Welcoming littleness

Adoration of the Magi (1304-06) by Giotto.

Today (6th January) is the Feast of Epiphany, when the Western Church celebrates the visit of the Magi (wise men or kings) to the infant Jesus. As such, it seemed a good time to reproduce this short extract from As a Child: God’s Call to Littleness on the subject of Welcome:

 

When we meet and speak with a little child we will often bend down or crouch down or get down on our knees – and with a baby we will even lie down flat on the floor. We do this in order to place ourselves at their level, to meet them where they are.

We tend to think of kneeling or prostrating ourselves before God as being an act of submission and respect to the One who is immeasurably greater than we are – and this is right, of course.

But perhaps there is also a sense in which we are bringing ourselves down to God’s level; to the level of the One who has chosen to make himself small, who revealed himself as a helpless baby, and who even as a fully grown man constrained the fullness of his divinity within the limits of humanity.

Just as the Magi bowed down to worship the infant Jesus, so must we. When God makes himself small, we have little choice but to make ourselves smaller still.

 

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Image of Adoration of the Magi (1304-06) by Giotto available via WikiPaintings.

New Year’s resolutions

New Year's resolutions list

Are you one of those people who make New Year’s resolutions? That moment, when the old year draws to a close and the new year stands open before us, can seem a particularly appropriate time to take stock of our lives, and resolve that things will be different from now on.

Many, feeling the effects of the Festive Season, resolve that they will lose weight and get fit: diet programmes are embarked upon; fitness equipment is purchased; health club membership soars. Others aim to improve their health by giving up smoking or by drinking less or by trying to reduce the stress in their lives. Some decide that they will improve their work and financial situation: by getting a better job or by saving some money or by paying off debts. Others want to expand their horizons by travelling or by learning something new; and still more resolve to spend more time with family and friends, and perhaps even find true love. For many the aim is simply to enjoy life more.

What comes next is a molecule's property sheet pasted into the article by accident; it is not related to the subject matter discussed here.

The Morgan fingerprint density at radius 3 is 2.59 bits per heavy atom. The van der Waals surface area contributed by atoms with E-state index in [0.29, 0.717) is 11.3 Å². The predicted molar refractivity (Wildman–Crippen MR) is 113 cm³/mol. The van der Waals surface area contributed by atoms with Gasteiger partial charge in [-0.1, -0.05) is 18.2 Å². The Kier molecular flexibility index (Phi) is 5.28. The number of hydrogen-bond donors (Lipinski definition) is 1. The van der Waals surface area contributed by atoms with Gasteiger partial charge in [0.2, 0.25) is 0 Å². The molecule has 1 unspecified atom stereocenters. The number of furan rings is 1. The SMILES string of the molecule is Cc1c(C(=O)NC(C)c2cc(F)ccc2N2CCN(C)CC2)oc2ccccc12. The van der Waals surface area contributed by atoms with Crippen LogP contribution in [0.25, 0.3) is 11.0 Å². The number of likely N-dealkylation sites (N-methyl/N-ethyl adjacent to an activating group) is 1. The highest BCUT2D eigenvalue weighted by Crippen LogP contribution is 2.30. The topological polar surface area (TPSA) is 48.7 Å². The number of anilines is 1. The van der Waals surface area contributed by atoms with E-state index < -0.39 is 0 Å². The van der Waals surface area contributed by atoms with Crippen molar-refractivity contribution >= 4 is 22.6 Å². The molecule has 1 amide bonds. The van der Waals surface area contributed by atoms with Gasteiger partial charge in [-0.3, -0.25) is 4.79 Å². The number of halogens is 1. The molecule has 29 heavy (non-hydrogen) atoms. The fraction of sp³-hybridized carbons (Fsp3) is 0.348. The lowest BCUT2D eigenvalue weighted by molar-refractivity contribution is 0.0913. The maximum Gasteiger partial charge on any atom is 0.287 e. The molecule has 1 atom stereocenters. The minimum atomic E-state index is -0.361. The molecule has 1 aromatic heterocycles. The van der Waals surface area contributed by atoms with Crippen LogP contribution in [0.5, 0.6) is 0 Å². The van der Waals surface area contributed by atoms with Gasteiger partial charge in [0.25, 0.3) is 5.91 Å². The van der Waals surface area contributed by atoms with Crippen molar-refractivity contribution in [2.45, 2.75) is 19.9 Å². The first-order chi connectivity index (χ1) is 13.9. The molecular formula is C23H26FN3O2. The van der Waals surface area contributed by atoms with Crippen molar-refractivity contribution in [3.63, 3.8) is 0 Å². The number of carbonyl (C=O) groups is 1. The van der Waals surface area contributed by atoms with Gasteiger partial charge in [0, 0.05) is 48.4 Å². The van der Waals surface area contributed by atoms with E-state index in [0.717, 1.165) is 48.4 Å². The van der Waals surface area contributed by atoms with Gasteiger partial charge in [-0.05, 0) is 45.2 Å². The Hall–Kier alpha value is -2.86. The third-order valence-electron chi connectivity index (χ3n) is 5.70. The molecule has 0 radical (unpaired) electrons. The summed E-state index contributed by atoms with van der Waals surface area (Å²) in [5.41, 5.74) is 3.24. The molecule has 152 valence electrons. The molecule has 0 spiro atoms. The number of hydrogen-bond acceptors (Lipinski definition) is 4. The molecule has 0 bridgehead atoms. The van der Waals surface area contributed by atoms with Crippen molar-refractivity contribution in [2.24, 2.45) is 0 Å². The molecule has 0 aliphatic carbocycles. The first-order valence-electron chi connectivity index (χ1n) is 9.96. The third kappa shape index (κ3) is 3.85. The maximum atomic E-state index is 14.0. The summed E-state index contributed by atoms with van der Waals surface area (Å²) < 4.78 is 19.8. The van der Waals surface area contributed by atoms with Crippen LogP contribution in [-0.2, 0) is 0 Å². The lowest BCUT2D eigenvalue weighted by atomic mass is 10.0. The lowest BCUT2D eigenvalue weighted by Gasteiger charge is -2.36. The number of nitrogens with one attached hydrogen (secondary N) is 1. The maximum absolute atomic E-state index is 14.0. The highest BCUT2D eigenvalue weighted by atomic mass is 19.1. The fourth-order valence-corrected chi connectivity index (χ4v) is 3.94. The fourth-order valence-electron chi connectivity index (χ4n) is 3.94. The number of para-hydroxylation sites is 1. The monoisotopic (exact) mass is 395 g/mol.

Whether or not we make New Year’s resolutions, we all of us have a desire for change. Even the most contented will allow that their lives are not everything that they would want them to be – and most of us will surely accept that we are not the person that we want ourselves to be, nor the person that God wants us to be either. We know that we mess up and need to repent and receive forgiveness and allow ourselves to be transformed by God’s Holy Spirit.

But how many of us have ever resolved that “this year, I will become more like a little child”? And how many of us, when we’ve allowed ourselves to acknowledge the fact that we’re not the person we ought to be, have recognised that our biggest need might be to become more childlike? And yet this is exactly what Jesus says to us:

“I tell you the truth, unless you change and become like little children, you will never enter the kingdom of heaven.” (Matthew 18:3)

Jesus underlines the importance of his message by introducing it with the words, “I tell you the truth”. Whenever he uses this expression we know it is a sign that we really need to sit up and take note. What he is about to say is not simply true – after all, Jesus never spoke anything but the truth – but is a Truth, with a capital “T”. It is something fundamental about the workings of the kingdom of heaven.